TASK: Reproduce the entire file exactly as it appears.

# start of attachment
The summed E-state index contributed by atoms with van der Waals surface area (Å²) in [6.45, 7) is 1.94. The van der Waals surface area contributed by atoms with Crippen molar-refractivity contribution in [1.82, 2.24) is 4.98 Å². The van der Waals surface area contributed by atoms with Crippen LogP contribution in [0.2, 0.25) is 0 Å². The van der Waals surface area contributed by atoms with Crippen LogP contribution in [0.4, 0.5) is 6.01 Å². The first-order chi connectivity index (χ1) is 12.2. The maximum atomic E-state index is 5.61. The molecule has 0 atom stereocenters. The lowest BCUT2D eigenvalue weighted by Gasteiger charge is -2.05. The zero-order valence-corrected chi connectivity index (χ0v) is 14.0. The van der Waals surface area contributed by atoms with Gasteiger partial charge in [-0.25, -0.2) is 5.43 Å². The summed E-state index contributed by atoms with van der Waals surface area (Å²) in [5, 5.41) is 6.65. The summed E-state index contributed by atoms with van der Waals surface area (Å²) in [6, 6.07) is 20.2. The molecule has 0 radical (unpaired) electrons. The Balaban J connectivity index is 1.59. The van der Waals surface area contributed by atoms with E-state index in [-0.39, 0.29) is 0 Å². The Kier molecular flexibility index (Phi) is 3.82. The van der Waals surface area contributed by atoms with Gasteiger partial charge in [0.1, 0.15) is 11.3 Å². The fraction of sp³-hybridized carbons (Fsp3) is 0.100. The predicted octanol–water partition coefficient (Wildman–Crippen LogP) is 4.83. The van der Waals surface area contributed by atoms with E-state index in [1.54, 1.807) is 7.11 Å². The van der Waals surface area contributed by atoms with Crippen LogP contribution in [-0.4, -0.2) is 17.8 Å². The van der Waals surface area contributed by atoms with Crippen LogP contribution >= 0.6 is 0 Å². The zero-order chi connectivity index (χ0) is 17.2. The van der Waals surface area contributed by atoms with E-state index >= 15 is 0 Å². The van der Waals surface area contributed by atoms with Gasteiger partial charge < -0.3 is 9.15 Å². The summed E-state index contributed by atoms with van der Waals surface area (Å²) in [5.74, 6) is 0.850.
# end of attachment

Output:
The summed E-state index contributed by atoms with van der Waals surface area (Å²) in [6.45, 7) is 1.94. The van der Waals surface area contributed by atoms with Crippen molar-refractivity contribution in [1.82, 2.24) is 4.98 Å². The van der Waals surface area contributed by atoms with Crippen LogP contribution in [0.2, 0.25) is 0 Å². The van der Waals surface area contributed by atoms with Crippen LogP contribution in [0.4, 0.5) is 6.01 Å². The first-order chi connectivity index (χ1) is 12.2. The maximum atomic E-state index is 5.61. The molecule has 0 atom stereocenters. The lowest BCUT2D eigenvalue weighted by Gasteiger charge is -2.05. The zero-order valence-corrected chi connectivity index (χ0v) is 14.0. The van der Waals surface area contributed by atoms with Gasteiger partial charge in [-0.25, -0.2) is 5.43 Å². The summed E-state index contributed by atoms with van der Waals surface area (Å²) in [5, 5.41) is 6.65. The summed E-state index contributed by atoms with van der Waals surface area (Å²) in [6, 6.07) is 20.2. The molecule has 0 radical (unpaired) electrons. The Balaban J connectivity index is 1.59. The van der Waals surface area contributed by atoms with E-state index in [-0.39, 0.29) is 0 Å². The Kier molecular flexibility index (Phi) is 3.82. The van der Waals surface area contributed by atoms with Gasteiger partial charge in [0.1, 0.15) is 11.3 Å². The fraction of sp³-hybridized carbons (Fsp3) is 0.100. The predicted octanol–water partition coefficient (Wildman–Crippen LogP) is 4.83. The van der Waals surface area contributed by atoms with E-state index in [1.54, 1.807) is 7.11 Å². The van der Waals surface area contributed by atoms with Crippen LogP contribution in [-0.4, -0.2) is 17.8 Å². The van der Waals surface area contributed by atoms with Crippen LogP contribution >= 0.6 is 0 Å². The zero-order chi connectivity index (χ0) is 17.2. The van der Waals surface area contributed by atoms with E-state index >= 15 is 0 Å². The van der Waals surface area contributed by atoms with Gasteiger partial charge < -0.3 is 9.15 Å². The summed E-state index contributed by atoms with van der Waals surface area (Å²) in [5.74, 6) is 0.850.